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Business Meeting Etiquette

By: Jeff Durham - Updated: 2 Sep 2012 | comments*Discuss
Business Meeting Etiquette Business

Etiquette in business can come in a variety of forms – be it a business lunch to your choice of attire at an awards ceremony but the most crucial area in which etiquette can mean the difference between a company gaining or losing thousands of pounds is in a meeting setting. There are different types of meetings. They can be both formal and informal and can be held with clients customers or fellow colleagues but the one thing they all have in common is that they usually result in success or failure. And, if you only get one area of etiquette correct in business, it’s important that it’s during a meeting situation.

Formal Meetings

Formal meetings can take many forms. There are board meetings, management meetings, team or departmental meetings and business negotiations and whilst they may differ in terms of their content, they’ll usually have a similar structure overall. Usually, they’ll have a chairperson (often referred to simply as ‘chair’ who will preside over the meeting. There will be minutes to attend to which will often include a record of who’s present and perhaps apologies for any absences. There will also be a set-out agenda which will include the topics to be discussed. If you are conducting a meeting which will include references to reports, statistics or any other information, you should make sure that everybody who is going to be attending the meeting each has a copy of all the necessary facts and figures which may be referred to at the meeting a good 3 or 4 days before it takes place, if possible, and everybody should take the trouble to familiarise themselves with all this paperwork prior to the meeting. Therefore, preparation is important.

Dress and Good Manners

You should dress appropriately for the meeting and be punctual. Make sure that you switch off your mobile phone and you might also find that you’re faced with an established, pre-determined seating arrangement so if you’re unsure about where to sit, ask – don’t just sit down anywhere. Acknowledge the chair and once discussions are under way, if there is no set speaking order, it’s good etiquette to allow the most senior members at the meeting to have their say first.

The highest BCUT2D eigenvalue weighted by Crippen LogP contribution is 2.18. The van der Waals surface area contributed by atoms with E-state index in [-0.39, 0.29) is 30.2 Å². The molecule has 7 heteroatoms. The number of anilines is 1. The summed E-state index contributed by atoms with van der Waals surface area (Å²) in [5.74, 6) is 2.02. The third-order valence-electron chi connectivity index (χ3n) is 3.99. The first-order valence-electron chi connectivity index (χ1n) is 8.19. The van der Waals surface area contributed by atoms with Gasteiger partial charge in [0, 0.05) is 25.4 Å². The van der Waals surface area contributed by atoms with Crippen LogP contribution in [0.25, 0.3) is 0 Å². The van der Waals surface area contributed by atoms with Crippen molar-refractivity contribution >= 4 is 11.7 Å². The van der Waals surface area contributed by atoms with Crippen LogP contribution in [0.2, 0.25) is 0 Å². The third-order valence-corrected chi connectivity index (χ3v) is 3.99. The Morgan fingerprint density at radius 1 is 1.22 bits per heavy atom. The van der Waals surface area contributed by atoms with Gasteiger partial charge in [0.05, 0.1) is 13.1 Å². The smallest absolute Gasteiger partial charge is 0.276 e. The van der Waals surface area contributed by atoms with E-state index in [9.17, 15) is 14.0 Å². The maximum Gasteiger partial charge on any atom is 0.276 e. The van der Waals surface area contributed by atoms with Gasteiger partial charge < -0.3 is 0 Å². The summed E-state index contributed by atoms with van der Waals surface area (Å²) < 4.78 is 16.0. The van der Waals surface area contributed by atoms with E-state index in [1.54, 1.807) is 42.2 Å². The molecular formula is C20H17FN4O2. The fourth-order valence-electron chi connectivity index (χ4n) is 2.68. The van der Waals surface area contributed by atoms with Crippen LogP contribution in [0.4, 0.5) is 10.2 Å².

Listen attentively to what’s said and even if you don’t agree with something, you shouldn’t interrupt mid-speech but make a mental note of the issue (if note taking has been encouraged) and come back to that later when it’s your turn to speak, if appropriate. When you are invited to speak, you should usually address the chair unless those who have gone before you have done otherwise and take your cues from their speeches. i.e. If it’s necessary to condense your points because of time restrictions, make sure your comments are succinct but that you include all of your major points and have made sure that they are relevant to the matters at hand. It’s bad manners to deviate from the main purposes of the meeting as set out in the agenda so make sure you’re always ‘on topic’.

Informal Meetings

Informal meetings can consist of many styles and some are more informal than others. Often you will still have a ‘chair’ who will usually be the person who called the meeting but you’ll not necessarily have to follow the protocol of having minutes or a rigid, pre-determined fixed agenda. However, there will be a purpose as to why the meeting was called so it’s still important to be on time and to follow the same basic procedures as you would in a formal meeting in terms of letting more senior members dictate the flow of the meeting although often in informal meetings, there’s more of an opportunity to engage in discussions or open debate. It’s also good etiquette that if somebody cannot attend the meeting, they are still provided with all the relevant details as to what has been discussed at a later point.

Therefore, meetings can take on many guises but you need to show a level of professionalism whether they are held formally or informally. The key elements of etiquette to remember are to be there on time, dress appropriately, know when to speak and when to listen and be courteous and considerate to others. Remember one golden rule too and that is to keep your counsel about what has gone in any meeting and treat it as confidential. More people are guilty of disregarding business meeting etiquette after the meeting has taken place by gossiping to others about the meeting or divulging information that was supposed to be confidential. Therefore, make sure that you don’t fall into this trap as it will undo all the hard work and effort you put in at the meeting itself and this will undermine your reputation.

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